A lot of people say they watch the Super Bowl for the ads, not the game. Their declared interest is aesthetic. Which ads are funniest? Which employ the snazziest cinematography, the coolest computer graphics, the cutest animals? They — we — are meta-audiences; we say we’re interested in the pitches, not the products. We’re in it for the aesthetics, not the commodities. We’re hip to marketing’s wiles. We’ve got media literacy up the wazoo.
But how true is that, really?
After all, lawyers and judges have become accustomed to having to instruct juries not to apply the forensic science they see deployed on ‘CSI’ to the procedings in a real courtroom. Viewers of medical storylines in tv dramas —
as research by the Lear Center’s Hollywood, Health & Society program has demonstrated — believe that the health information they get from entertainment is factually accurate. If politicians, and cadets at our military academies, believe on some level what they see on ’24’ — that torture is a more effective way to get information from terrorists than the befriend-them strategy contained in military intelligence manuals — then it’s conceivable that they’ll favor television “knowledge” over textbook learning. The reason people battled so furiously over the depiction of events in ABC’s ‘Path to 9/11’ and Oliver Stone’s ‘JFK’ is the concern that the fictionalized, entertainment version of history is a more potent teacher than what people learn from news and history.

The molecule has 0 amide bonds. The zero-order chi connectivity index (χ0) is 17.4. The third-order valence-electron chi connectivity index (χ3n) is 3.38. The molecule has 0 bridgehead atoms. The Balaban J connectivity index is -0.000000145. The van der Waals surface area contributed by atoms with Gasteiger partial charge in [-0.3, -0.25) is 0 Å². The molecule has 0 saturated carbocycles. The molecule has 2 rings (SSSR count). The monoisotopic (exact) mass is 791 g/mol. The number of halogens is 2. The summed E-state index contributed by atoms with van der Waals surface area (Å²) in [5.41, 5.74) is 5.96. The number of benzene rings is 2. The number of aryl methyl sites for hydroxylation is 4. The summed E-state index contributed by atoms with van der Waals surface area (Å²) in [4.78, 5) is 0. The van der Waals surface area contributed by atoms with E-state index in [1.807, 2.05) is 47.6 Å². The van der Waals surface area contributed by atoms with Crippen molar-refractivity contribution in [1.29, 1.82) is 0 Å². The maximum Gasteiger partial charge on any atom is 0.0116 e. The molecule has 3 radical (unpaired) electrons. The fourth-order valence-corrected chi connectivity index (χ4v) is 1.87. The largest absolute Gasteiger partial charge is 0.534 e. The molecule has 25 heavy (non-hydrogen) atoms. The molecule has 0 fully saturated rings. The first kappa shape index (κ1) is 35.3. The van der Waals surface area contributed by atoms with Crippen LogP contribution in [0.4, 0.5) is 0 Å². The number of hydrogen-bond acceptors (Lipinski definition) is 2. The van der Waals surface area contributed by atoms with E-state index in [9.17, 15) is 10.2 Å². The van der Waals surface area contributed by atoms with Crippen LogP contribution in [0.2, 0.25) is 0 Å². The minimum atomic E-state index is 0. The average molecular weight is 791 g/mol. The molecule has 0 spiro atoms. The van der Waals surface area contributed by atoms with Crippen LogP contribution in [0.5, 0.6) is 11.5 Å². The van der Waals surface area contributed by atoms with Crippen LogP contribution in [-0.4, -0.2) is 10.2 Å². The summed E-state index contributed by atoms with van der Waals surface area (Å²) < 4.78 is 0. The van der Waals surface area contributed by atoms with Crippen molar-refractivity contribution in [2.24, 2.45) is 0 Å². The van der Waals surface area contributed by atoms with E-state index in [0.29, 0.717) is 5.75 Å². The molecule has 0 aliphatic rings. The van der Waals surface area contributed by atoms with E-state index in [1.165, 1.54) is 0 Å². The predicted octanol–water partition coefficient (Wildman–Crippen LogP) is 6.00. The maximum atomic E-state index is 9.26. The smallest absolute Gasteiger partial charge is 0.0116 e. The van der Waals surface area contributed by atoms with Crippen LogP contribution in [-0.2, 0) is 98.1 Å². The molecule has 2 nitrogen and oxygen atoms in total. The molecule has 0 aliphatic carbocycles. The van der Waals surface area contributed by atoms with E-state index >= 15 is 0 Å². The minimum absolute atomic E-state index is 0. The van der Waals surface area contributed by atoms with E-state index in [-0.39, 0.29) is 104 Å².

If entertainment is so powerful a messenger, why is it so plausible that the stories told by ads are less persuasive than the stories told by the stories? If all we get from ads were amusement, I bet advertisers wouldn’t pay $87,000 a second solely for the privilege of entertaining us.